The Science Museum is currently exhibiting a whole month’s worth of its own waste. Jon Emmett, LSE Sustainability Projects Officer, went along to take a peek at what they put in their bins, and what it says about the institution, its visitors, and our society’s approach to resource consumption.
In June and July this year, curators at the Science Museum spent a month trawling through their bins to see what was inside. They extensively categorised and archived every item in this gargantuan mountain of waste, and invited visitors to get their hands dirty and participate too. Finding everything from old banana peel, to love letters, to giant fake bombs, the waste was then brought back out and put on display later in July.
Having organised similar events at LSE in the past – albeit on a smaller scale, and without the artistic and analytic features of this exhibition – I was intrigued to see this for myself.
The more generic waste streams (glass bottles, paper, etc) were sent off via their normal recycling contractors, and followed through their transformation processes into new raw materials – re-emerging into the gallery in the form of huge sacks of glass pellets, giant rolls of paper ready for sale to goods manufacturers.
Meanwhile, more unique items of waste – e.g. this bomb prop from an old display about the science of explosions – were kept intact, and saved to appear ‘in person’ in the exhibition. The bomb was one of the highlights of the show – LSE doesn’t get to throw away many props of mass destruction. Similarly, these unassuming bits of wire were once frames to make giant bubbles in the children’s ‘Launch Pad’ section.
These games made by children were really sweet. I wonder what they were made for? (“Pretend to eat pork pies.” “Slap each other when you see a yellow car.”…?) Especially poignant is the piece of paper stuck to a lightbulb box, sternly instructing its finder “Do not throw away”.
The exhibition was curated by artist Joshua Sofaer, who has produced a number of other similar exhibitions on waste including ‘Scavengers’ at the Tate Modern, and creating a ‘rubbish library’ in Japan. In his words, the exhibition “inverts the idea of the museum preserving what is sacred or unique, asking us to consider what we choose to keep, what we discard, and why”.
This theme is picked up in a blog post by Mark Champkins, the Science Museum’s Inventor-in-Residence (best job ever?), who describes the “disheartening pattern” he encountered, whereby much of the waste comprised perfectly good-quality items. Numerous pairs of shoes, enough clothes to fill a suitcase, and three wheelchairs were all retrieved.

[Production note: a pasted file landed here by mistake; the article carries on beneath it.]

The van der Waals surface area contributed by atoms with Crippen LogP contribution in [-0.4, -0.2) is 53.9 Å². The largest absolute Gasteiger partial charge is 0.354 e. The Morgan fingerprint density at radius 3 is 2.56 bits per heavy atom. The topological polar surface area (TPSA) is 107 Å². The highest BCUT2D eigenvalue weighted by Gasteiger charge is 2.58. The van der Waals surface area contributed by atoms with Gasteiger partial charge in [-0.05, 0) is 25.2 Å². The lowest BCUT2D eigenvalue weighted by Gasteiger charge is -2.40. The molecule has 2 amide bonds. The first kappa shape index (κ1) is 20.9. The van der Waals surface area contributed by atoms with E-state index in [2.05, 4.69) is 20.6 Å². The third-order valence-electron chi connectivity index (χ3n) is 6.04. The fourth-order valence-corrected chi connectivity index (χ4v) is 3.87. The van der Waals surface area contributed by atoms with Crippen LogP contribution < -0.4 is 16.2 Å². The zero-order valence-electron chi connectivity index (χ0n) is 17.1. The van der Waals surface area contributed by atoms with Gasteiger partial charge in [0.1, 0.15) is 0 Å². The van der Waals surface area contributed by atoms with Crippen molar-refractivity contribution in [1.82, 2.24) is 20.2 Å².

The curators clearly had an eye for how spotting the beauty in apparently mundane objects. This beautiful tree-like pattern is formed on a piece of sandpaper used to buff the floor, while the coloured deposits on the cotton swabs below could almost be tiny segments of a painting by Seurat.
But while the more unique and personal items tell intriguing stories on a human level, the sheer scale of the quantity – and the quality – of goods disposed of asks broader questions about how our culture and economy assigns value to products, and when it considers them waste.
I was particularly tickled by Mark Champkins’s project to find creative ways to re-imagine and refurbish some of the items into new objects, giving them a second lease of life. Like turning this copper funnel into a light fitting. On a mass scale it’s difficult to see this working as a ‘solution’ to our waste and resource crisis, but it’s certainly an elegant approach to starting a conversation about how we address the underlying issues.
The Rubbish Collection demands that we rethink what we classify as ‘rubbish’, and take a more holistic view of the cycle of production, consumption, disposal, and back to production again. Without reassessing how to achieve this in a more sustainable way, we will find ourselves running out of stuff to consume in the very near future.
The Science Museum’s ‘Rubbish Collection’ runs until 14 Sept 2014.